I listened tentatively to his sermon until he got to the crux of his outburst: Why did the Welsh let everyone walk all over them? Why couldn’t the Welsh voice be heard? These frustrations are why he had written the book “Welsh Stick Chairs.” He’d found a culture rich in history and a chair that would become an obsession. He was intuitive and foresaw his beloved chair being annexed as some form of English regional chair. For John Brown, this couldn’t happen.
I forgave his outburst as he was correct. We don’t need any experts other than ourselves. “Welsh Stick Chairs” is a wonderful source of information. It’s a brief history of Wales, a chair and one man’s obsession with it, all encapsulated into a small book that became a cult object. It planted a seed that has been sown around the world. Its message is different for all who have read it.
How to Enter Wales
Just before entering Wales from England on the M4 motorway you have to cross the Severn Bridge. The bridge spans 1.6 km over the River Severn, and on reaching the other side you’re soon greeted by a road sign that reads “Croeso i Gymru,” which translates as “Welcome to Wales.” From this point on, every road sign in Wales is bilingual. This particular location is relevant and poignant to this story.
During a passionate conversation (or lecture), John Brown told me how he wanted to see a giant sculpture erected of a Welsh stick chair on entering Wales, similar in scale to Anthony Gormley’s “Angel of the North” near Gateshead in Northern England. He thought that the humble Welsh stick chair should become the cultural icon of Wales. That particular conversation holds me to this day.
Read on. I hope that at the end of the journey (this book) you’ll realise that it’s OK to dream of giant chairs and to let your imagination run riot with this (or any) aesthetic in chair design. I’ll try and explain….
Whilst travelling by car to Wales from the south or west of England you can see the Severn Bridge looming from several miles distant, its huge white towers slung with miles of wire, supporting the carriageway beneath. As a child it always excited me to see the old Severn bridge whilst on my return home from family holidays in England. It’s a milestone in that I knew I was nearing my homeland and friends. Decades later I still get that feeling when I first see the bridge, but my thoughts are now different. So here we go….
Slowly my daily mind drains away, transcending into something more ethereal in nature, a vision begins. I’m looking at a colossus – a primitive chair, six long sticks piercing the clouds, four eccentrically raked legs rooting it to the Welsh soil, its form hoary with age and its colour patinated dark by the elements. Its silhouette screaming “I’m Welsh” against a brooding skyline. It looks outwardly from Wales. A sentinel for the past, present and future. A voiceless yet powerful symbol. This surreal moment holds me for several minutes. Its finale is when I tip my imaginary cap to John Brown as I see the road sign welcoming me back to my homeland. The moment passes and reality returns. I usually think about chairs and JB from then on until I reach home. Melancholic, maybe. Yet, this won’t be the last you’ll read about giant chairs as they prove to have an important role in the tale that will unfold.
John Brown’s book “Welsh Stick Chairs” is a classic. It gives us insight into a craftsman’s life. The book’s section on building a chair, with its beautiful black-and-white photos of the chair’s construction, had a huge impact on me. This inspired me to build chairs, yet there are no plans in his book. This subject of plans is an integral part of this book – integral because there won’t be any plans, but the subject will crop up constantly for good reason.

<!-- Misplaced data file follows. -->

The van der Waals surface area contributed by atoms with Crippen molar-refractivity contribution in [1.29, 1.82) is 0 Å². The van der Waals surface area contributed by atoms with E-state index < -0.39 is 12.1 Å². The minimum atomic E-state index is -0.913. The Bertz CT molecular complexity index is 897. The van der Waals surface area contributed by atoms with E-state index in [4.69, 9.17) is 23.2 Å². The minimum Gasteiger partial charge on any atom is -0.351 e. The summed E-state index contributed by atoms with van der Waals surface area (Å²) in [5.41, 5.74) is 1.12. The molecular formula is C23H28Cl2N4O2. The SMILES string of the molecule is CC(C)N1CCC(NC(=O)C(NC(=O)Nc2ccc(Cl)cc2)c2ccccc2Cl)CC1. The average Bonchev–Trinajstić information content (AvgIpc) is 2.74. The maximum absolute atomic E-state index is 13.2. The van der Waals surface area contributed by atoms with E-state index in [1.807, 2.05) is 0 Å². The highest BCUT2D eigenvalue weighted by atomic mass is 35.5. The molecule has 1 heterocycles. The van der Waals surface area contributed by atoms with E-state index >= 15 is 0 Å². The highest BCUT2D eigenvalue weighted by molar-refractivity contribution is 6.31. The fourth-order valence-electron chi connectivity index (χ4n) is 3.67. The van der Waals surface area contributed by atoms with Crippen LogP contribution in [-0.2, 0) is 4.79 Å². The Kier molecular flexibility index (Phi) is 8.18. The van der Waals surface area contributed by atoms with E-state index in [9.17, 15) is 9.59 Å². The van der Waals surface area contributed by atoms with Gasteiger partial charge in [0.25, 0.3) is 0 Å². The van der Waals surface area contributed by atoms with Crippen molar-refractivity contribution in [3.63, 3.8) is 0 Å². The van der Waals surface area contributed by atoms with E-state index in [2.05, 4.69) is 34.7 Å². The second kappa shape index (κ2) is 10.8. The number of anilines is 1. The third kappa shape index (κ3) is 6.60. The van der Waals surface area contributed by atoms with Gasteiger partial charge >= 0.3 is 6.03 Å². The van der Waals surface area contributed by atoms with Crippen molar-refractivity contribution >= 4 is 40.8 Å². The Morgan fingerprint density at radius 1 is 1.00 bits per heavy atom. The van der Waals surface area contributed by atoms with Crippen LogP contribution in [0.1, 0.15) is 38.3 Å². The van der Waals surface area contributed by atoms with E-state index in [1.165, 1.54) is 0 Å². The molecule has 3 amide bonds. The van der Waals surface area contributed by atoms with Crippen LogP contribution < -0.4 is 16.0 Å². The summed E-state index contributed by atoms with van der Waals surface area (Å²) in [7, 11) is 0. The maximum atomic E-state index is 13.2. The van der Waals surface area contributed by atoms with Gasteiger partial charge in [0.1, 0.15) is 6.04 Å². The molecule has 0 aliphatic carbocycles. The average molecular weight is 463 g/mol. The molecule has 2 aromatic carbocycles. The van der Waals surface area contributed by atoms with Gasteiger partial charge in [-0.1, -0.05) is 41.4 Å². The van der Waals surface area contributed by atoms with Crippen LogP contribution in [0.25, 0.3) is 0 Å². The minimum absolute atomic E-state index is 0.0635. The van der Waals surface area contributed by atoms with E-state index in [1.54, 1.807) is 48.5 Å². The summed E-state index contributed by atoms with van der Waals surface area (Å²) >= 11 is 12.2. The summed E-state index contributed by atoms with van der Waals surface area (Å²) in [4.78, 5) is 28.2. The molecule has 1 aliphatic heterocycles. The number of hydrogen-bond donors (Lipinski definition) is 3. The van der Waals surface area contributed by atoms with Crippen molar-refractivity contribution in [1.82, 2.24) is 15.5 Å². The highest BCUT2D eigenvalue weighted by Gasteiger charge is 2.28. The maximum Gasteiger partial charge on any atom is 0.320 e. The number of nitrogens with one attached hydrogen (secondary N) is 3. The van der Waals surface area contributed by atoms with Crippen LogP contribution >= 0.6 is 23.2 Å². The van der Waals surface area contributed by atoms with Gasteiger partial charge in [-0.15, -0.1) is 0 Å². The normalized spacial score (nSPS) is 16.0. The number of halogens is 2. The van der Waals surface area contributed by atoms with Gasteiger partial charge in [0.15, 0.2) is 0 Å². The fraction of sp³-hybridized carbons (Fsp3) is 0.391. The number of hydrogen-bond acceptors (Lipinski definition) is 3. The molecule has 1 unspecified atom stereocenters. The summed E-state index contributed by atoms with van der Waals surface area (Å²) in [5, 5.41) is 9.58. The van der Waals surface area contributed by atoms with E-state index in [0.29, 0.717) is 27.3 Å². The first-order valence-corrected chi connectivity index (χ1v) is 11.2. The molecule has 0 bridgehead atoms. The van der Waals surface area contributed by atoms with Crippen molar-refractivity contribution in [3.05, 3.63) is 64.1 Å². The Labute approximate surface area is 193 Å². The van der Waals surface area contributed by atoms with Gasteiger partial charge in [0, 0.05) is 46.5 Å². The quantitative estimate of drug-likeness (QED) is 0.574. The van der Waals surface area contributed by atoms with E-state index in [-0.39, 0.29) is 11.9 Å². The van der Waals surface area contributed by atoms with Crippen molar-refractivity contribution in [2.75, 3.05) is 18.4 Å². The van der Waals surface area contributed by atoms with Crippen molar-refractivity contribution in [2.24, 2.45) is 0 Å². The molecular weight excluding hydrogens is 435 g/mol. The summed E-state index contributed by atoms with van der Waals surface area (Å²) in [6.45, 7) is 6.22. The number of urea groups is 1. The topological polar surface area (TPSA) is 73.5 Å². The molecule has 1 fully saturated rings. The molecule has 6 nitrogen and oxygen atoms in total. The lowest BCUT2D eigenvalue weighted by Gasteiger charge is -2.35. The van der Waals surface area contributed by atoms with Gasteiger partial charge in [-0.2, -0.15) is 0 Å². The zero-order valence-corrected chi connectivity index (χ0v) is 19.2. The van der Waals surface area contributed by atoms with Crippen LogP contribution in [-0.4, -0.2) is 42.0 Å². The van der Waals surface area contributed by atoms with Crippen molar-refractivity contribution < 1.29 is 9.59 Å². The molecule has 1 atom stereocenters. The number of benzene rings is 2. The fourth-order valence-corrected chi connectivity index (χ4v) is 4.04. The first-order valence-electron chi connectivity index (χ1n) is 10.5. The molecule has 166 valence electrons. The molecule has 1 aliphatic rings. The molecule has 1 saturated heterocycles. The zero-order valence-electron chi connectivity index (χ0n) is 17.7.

Why no plans? John Brown wrote in a Good Woodworking magazine column, “It is never so valid building from other people’s plans as seeing an object in your imagination and then making it. I would like to see purveyors of plans go bankrupt.”
I’d hate to see his words being taken out of context. He then went on to write, “There are, of course, many exceptions.” This might sound extreme, but it’s fundamental to the way JB felt about chairmaking. He fully understood the origins of the early chairs and their makers. No two chairs were identical, so how could a plan work? How could he ever make the same chair twice? This would become sacrosanct to his philosophy as well to me personally.
JB would happily and freely give advice on tools and workshop practise, including plans for tool chests, workbenches etc. in his monthly columns. Yet, plans for chairs weren’t up for discussion. As you read this book I hope you’ll be inspired and realise that the lack of plans isn’t a negative! This isn’t meant to alienate you, I promise! I hope that you’ll embrace it as a different way of woodworking and design. Reread “Welsh Stick Chairs.” Read this book over and over, become a monk for a while, let this mantra invade your veins. This approach worked for me! So first let me give you some insight into how this works.
When I was in my late teens I built my first chair. I didn’t own a set of French curves or anything in particular to aid me in drawing a fair curve. I hadn’t thought about buying a plan (even if one was available). I can well remember using a bin lid (trash can lid) to draw in the back curve of a chair seat, as well as using a coffee mug to draw the curves on the front corners of the seat. Once I had the curves looking fair I was away. It was my first tentative step into a new world of chairmaking. I felt at times that I was almost plucking shapes from the air. Did I have insecurities about what I was doing? Definitely!
What I made was in truth a mediocre chair. It was, without doubt, a fundamental part of my learning, and it helped me think outside the box. I hope that you will get this message, accept it and fully immerse yourself into a journey of self-discovery as a free thinker and maker. It’s OK if your chairs don’t look like what you see in your mind’s eye – embrace it! Your work will become better for it.
If, at the end of the book, you feel that you’re in need of a plan, please know that there’s a plethora of wonderful books out there on the subject of chairmaking. If you’re stuck on the Welsh chair aesthetic, Christopher Schwarz’s excellent book “The Anarchist Design Book” has a chair plan of an American Welsh Stick Chair.
Llanybri, Wales, 2019